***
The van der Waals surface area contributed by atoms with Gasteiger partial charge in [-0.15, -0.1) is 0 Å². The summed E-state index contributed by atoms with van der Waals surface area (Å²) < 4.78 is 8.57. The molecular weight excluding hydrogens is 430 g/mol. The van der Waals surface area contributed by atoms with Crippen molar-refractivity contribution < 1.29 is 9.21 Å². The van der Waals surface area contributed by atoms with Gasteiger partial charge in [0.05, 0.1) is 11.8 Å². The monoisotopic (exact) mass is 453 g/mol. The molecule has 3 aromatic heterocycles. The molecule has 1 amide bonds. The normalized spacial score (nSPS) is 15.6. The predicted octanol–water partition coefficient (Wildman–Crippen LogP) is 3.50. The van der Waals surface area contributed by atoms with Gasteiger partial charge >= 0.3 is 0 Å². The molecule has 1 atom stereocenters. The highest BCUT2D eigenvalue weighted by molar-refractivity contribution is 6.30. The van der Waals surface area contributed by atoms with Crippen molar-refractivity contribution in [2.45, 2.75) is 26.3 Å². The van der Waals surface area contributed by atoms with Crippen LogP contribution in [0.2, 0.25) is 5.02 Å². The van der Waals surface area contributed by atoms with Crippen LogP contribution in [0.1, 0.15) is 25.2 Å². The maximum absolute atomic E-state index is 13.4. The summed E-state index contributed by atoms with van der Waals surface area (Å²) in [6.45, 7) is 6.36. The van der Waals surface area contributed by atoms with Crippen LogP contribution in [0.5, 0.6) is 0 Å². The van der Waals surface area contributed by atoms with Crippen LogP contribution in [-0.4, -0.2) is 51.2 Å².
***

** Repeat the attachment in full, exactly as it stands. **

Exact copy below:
The van der Waals surface area contributed by atoms with Gasteiger partial charge in [-0.15, -0.1) is 0 Å². The summed E-state index contributed by atoms with van der Waals surface area (Å²) < 4.78 is 8.57. The molecular weight excluding hydrogens is 430 g/mol. The van der Waals surface area contributed by atoms with Crippen molar-refractivity contribution < 1.29 is 9.21 Å². The van der Waals surface area contributed by atoms with Gasteiger partial charge in [0.05, 0.1) is 11.8 Å². The monoisotopic (exact) mass is 453 g/mol. The molecule has 3 aromatic heterocycles. The molecule has 1 amide bonds. The normalized spacial score (nSPS) is 15.6. The predicted octanol–water partition coefficient (Wildman–Crippen LogP) is 3.50. The van der Waals surface area contributed by atoms with Gasteiger partial charge >= 0.3 is 0 Å². The molecule has 1 atom stereocenters. The highest BCUT2D eigenvalue weighted by molar-refractivity contribution is 6.30. The van der Waals surface area contributed by atoms with Crippen molar-refractivity contribution in [2.45, 2.75) is 26.3 Å². The van der Waals surface area contributed by atoms with Crippen LogP contribution in [0.2, 0.25) is 5.02 Å². The van der Waals surface area contributed by atoms with Crippen LogP contribution in [0.1, 0.15) is 25.2 Å². The maximum absolute atomic E-state index is 13.4. The summed E-state index contributed by atoms with van der Waals surface area (Å²) in [6.45, 7) is 6.36. The van der Waals surface area contributed by atoms with Crippen LogP contribution in [0.5, 0.6) is 0 Å². The van der Waals surface area contributed by atoms with Crippen LogP contribution in [-0.4, -0.2) is 51.2 Å².